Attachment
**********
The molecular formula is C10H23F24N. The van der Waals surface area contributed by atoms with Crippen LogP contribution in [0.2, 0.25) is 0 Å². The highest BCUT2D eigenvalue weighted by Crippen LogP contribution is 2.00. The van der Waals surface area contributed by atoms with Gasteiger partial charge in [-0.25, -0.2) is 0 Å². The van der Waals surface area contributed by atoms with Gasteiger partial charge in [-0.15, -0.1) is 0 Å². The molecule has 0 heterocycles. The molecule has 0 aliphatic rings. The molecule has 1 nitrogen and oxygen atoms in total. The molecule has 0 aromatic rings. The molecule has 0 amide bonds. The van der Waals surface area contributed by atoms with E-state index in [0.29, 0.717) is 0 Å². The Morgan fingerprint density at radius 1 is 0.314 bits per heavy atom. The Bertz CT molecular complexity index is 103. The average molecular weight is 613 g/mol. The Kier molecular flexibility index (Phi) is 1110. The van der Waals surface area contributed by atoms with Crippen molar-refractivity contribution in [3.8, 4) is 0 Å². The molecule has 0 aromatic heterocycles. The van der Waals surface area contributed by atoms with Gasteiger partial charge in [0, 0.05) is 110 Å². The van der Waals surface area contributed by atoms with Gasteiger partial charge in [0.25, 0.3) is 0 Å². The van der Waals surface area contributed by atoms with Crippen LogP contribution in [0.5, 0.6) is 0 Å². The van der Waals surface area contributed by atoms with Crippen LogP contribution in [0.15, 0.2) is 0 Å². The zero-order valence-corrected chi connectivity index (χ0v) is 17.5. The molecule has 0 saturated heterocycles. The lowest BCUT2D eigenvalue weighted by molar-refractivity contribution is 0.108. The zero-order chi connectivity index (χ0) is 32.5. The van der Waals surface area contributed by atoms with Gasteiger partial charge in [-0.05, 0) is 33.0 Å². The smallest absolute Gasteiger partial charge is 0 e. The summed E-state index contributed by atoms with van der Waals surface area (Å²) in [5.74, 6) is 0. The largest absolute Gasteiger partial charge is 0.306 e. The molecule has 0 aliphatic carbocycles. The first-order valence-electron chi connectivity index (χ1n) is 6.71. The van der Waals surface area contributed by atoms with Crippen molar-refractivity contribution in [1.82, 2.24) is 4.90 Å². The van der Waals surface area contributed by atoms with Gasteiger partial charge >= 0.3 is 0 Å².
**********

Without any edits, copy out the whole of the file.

The molecular formula is C10H23F24N. The van der Waals surface area contributed by atoms with Crippen LogP contribution in [0.2, 0.25) is 0 Å². The highest BCUT2D eigenvalue weighted by Crippen LogP contribution is 2.00. The van der Waals surface area contributed by atoms with Gasteiger partial charge in [-0.25, -0.2) is 0 Å². The van der Waals surface area contributed by atoms with Gasteiger partial charge in [-0.15, -0.1) is 0 Å². The molecule has 0 heterocycles. The molecule has 0 aliphatic rings. The molecule has 1 nitrogen and oxygen atoms in total. The molecule has 0 aromatic rings. The molecule has 0 amide bonds. The van der Waals surface area contributed by atoms with E-state index in [0.29, 0.717) is 0 Å². The Morgan fingerprint density at radius 1 is 0.314 bits per heavy atom. The Bertz CT molecular complexity index is 103. The average molecular weight is 613 g/mol. The Kier molecular flexibility index (Phi) is 1110. The van der Waals surface area contributed by atoms with Crippen molar-refractivity contribution in [3.8, 4) is 0 Å². The molecule has 0 aromatic heterocycles. The van der Waals surface area contributed by atoms with Gasteiger partial charge in [0, 0.05) is 110 Å². The van der Waals surface area contributed by atoms with Gasteiger partial charge in [0.25, 0.3) is 0 Å². The van der Waals surface area contributed by atoms with Crippen LogP contribution in [0.5, 0.6) is 0 Å². The van der Waals surface area contributed by atoms with Crippen LogP contribution in [0.15, 0.2) is 0 Å². The zero-order valence-corrected chi connectivity index (χ0v) is 17.5. The molecule has 0 saturated heterocycles. The lowest BCUT2D eigenvalue weighted by molar-refractivity contribution is 0.108. The zero-order chi connectivity index (χ0) is 32.5. The van der Waals surface area contributed by atoms with Gasteiger partial charge in [-0.05, 0) is 33.0 Å². The smallest absolute Gasteiger partial charge is 0 e. The summed E-state index contributed by atoms with van der Waals surface area (Å²) in [5.74, 6) is 0. The largest absolute Gasteiger partial charge is 0.306 e. The molecule has 0 aliphatic carbocycles. The first-order valence-electron chi connectivity index (χ1n) is 6.71. The van der Waals surface area contributed by atoms with Crippen molar-refractivity contribution in [1.82, 2.24) is 4.90 Å². The van der Waals surface area contributed by atoms with Gasteiger partial charge >= 0.3 is 0 Å².